RIGA, Sept. 25 (Xinhua) -- An overhaul of the Latvian health system began on Monday as ministers endorsed draft legislation that will regulate the health sector's financing, local media informed.
The healthcare financing bill, which will be put before the parliament this week, is expected to take effect as of next year.
Latvia's health reform provides for dividing all patients into two groups -- those entitled to public health insurance and consequently the full range of government-funded healthcare services, and those without such health insurance and only entitled to the minimum amount of medical assistance.
"We divide the healthcare basket into two parts -- the so-called minimum basked and the so-called full basket. The full basket will be available to those people that make social security contributions and those insured by the government: children, pensioners and others mentioned in the bill," said Health Ministry official Daina Murmane-Umbrasko.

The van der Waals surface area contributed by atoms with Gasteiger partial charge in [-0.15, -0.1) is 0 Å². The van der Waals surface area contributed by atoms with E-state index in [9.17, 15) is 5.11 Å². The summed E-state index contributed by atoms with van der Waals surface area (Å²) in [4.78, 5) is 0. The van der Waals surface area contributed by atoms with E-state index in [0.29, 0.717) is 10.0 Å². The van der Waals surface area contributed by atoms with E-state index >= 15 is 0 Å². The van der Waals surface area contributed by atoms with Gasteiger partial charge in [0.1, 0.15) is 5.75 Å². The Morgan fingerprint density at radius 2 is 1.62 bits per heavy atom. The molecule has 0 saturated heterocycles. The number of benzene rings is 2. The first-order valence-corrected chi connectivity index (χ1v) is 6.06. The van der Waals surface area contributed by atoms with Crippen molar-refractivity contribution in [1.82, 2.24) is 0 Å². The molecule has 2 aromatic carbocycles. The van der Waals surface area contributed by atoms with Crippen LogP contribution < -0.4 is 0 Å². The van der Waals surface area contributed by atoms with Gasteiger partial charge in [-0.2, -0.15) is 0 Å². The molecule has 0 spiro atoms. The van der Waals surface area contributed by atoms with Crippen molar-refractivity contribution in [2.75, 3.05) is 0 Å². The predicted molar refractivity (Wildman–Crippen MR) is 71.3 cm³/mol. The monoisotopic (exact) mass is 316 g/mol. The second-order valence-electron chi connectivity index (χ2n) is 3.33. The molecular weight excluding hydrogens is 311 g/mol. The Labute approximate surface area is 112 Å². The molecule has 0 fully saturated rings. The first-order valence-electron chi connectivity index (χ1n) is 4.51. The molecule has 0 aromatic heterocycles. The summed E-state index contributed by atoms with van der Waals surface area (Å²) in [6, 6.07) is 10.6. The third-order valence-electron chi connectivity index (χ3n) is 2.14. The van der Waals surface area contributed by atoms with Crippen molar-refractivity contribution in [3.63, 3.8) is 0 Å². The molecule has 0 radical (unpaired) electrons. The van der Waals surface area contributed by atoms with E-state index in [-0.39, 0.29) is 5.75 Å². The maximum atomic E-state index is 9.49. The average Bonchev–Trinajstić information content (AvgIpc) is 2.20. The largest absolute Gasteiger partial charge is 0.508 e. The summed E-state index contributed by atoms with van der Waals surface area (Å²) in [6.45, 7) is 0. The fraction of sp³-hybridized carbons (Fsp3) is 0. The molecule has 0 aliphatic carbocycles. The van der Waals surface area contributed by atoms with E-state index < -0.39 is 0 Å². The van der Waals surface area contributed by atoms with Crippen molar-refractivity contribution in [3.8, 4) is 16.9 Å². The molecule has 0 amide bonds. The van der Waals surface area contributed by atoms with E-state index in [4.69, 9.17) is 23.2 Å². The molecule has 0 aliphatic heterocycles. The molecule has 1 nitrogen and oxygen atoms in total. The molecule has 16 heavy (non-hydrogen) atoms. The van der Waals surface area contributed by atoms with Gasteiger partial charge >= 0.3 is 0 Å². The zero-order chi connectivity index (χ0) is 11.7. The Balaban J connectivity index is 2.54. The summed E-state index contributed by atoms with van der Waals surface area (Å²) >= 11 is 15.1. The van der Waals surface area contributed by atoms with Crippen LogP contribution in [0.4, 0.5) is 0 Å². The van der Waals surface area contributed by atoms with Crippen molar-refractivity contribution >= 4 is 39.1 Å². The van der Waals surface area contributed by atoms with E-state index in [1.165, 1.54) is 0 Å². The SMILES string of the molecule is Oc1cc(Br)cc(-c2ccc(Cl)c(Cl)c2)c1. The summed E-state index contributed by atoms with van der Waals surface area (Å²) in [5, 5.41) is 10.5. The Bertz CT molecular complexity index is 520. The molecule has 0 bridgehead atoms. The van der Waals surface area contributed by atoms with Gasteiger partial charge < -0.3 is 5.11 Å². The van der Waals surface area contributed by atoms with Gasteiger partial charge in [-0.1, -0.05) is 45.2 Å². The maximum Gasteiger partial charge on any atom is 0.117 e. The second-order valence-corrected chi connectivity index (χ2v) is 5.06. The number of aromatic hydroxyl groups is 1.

Those working-age Latvians that do not make social security contributions will only be entitled to the minimum healthcare basket, but they will be able to join the system -- and receive the full basket of healthcare services -- by making an annual payment, the Health Ministry official explained.
In 2018, the annual payment for joining the government-paid healthcare system has been set at 1 percent of the minimum monthly wage, but it will be raised to 5 percent of the minimum wage in following years.
Representatives of the Latvian Finance Ministry said that a number of issues related to the planned health reformed still remained unresolved. The new bill, for instance, only covers matters concerned with the financing of healthcare, but provides little clarity on how the new health insurance system will work.
"It would make sense to have one law, covering financing, services and insurance," said Latvian Finance Minister Dana Reizniece-Ozola.
Under the agreement reached by the ministers on Monday, the Health Ministry has to draw up a bill on mandatory public health insurance by the end of 2018, which means that its adoption might be left to Latvia's next government and parliament.